App development can be a hit-and-miss affair with relatively few apps that resonate with people who are willing to pay for it.
One area where local developers can score is to use the glued eyeballs of a free application to generate cash via in-app purchasing.
While the temptation to produce paid apps may result in a windfall, the sheer competition in the number of apps available means that many consumers might simply avoid your app altogether.
The answer may lie in producing a free app, known as a freemium app, and charging for additional content.
"Looking at the statistics, the freemium model has more than proved itself to be successful with respect to games. According to a report in Mashable late last year, in seven of the Apple App Store's 10 largest categories, the majority of revenue came from in-app purchases found in free apps," Lynette Hundermark, Apps Business director at Prezence told News24.
Under this model, a game for example, is free to play, but users have to pay for additional help, often in the form of tokens that allows a player to progress faster.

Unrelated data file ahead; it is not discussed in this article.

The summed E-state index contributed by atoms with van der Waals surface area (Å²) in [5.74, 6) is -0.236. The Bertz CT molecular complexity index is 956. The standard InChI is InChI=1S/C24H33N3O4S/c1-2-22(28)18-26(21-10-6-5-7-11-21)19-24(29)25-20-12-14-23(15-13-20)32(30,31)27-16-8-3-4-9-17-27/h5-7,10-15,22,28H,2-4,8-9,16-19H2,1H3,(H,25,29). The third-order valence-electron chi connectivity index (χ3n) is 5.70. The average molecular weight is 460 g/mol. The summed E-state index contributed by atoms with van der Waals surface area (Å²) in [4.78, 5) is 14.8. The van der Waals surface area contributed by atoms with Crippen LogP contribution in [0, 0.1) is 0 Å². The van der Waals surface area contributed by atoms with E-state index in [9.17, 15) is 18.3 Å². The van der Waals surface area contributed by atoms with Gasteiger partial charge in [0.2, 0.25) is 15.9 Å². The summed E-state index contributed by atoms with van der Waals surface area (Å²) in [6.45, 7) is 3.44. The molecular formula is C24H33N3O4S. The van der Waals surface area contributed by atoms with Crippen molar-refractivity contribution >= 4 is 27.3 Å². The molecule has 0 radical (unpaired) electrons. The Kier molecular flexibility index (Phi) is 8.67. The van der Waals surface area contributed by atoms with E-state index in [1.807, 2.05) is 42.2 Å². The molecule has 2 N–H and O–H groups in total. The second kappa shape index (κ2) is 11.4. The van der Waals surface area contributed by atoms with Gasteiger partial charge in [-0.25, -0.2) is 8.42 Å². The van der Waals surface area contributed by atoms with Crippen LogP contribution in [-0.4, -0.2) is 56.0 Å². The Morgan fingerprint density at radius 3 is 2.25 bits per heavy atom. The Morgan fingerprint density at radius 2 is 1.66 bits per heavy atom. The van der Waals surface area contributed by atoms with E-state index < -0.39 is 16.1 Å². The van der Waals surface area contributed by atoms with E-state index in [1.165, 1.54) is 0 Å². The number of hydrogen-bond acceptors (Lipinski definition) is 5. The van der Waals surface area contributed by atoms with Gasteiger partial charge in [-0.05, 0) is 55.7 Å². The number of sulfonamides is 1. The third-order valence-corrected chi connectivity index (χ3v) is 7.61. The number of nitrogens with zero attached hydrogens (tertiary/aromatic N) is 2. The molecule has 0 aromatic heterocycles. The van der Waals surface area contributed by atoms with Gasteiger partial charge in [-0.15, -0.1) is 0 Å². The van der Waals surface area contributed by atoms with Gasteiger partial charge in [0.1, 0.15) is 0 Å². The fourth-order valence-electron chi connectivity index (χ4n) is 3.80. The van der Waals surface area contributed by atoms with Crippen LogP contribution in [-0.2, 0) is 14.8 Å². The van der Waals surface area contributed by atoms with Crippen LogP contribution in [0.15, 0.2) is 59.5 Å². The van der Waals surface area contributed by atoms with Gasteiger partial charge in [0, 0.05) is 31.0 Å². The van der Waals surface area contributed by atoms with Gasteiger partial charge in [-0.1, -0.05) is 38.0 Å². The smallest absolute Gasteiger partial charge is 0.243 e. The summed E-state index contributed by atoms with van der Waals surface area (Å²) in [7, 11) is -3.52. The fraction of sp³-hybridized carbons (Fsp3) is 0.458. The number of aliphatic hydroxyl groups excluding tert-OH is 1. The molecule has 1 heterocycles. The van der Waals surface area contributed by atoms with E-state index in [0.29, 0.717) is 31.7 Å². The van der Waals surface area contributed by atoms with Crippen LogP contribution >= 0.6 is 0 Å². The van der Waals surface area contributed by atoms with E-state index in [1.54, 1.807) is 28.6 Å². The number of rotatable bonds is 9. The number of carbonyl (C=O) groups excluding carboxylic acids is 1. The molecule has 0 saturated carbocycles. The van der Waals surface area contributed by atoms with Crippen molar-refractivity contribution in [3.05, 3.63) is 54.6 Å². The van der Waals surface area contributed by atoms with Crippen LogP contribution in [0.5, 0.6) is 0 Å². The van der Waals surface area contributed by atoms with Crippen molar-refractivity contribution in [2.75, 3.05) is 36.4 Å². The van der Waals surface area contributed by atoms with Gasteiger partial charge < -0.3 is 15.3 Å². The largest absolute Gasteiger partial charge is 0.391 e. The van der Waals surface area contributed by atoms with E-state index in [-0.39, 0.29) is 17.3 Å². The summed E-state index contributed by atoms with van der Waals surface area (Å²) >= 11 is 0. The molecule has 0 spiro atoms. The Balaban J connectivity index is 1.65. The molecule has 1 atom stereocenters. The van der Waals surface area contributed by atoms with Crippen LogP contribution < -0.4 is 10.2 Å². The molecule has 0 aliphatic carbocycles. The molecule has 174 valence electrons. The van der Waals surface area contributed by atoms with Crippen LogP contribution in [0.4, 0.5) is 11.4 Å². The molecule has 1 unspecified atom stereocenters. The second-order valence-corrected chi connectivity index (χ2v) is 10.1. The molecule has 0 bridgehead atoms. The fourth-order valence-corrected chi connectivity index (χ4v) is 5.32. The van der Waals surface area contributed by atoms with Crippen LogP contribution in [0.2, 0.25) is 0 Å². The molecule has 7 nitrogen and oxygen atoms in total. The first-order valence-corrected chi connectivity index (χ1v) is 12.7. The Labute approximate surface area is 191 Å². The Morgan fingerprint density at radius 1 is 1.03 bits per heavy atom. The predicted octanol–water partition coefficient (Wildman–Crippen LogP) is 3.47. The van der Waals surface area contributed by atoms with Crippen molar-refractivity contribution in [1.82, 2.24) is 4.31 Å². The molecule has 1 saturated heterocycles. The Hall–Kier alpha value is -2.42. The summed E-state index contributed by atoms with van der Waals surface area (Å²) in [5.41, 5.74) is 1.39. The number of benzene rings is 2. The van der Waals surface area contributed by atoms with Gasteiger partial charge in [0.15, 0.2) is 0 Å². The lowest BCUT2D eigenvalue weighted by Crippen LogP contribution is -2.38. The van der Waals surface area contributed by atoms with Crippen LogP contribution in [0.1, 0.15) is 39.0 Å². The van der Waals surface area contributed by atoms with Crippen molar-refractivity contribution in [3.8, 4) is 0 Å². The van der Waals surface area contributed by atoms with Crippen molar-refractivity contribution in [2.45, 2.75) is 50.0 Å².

Games like Minion Rush, Jetpack Joyride and Real Racing 3 all make use of the freemium strategy where players either have to collect coins, tokens or "cash" to buy cars, items or costumes that cost real money.
But the strategy can backfire, resulting litigation.
In the US, Apple has agreed to refund $32.5m to customers whose children had made online purchases from the company's App Store without parental consent 15 minutes after the password was entered.
According to a survey by B2B International and Kaspersky Lab, children using their parents' computers have lost money through unintended online purchases.
One insider warned that the freemium model would not generate the in-app sales desired if it was not widely adopted.
"The freemium model is great but only if you can achieve a critical mass of users and show strong value-add in the paid-for services," Lionel Moyal, Intervate managing director told News24.
Tease apps, where almost all the functionality is paid could cause consumer resentment if the app did not deliver on its promise.
"Consumers are able to get some much functionality for free from so many apps. Tease Apps will just be discarded if they cannot demonstrate that the paid-for functionality delivers value," Moyal said.
Hundermark said developers should strive for balance in delivering functionality in a free app that was intended to generate revenue.
"Veer too far into holding back the bells and whistles your app offers and a possible customer may not see the value in the paid version of your app. At the same time, offer too many of your bells and whistles, and a user may not see the necessity of upgrading to your paid version."
- Follow Duncan on Twitter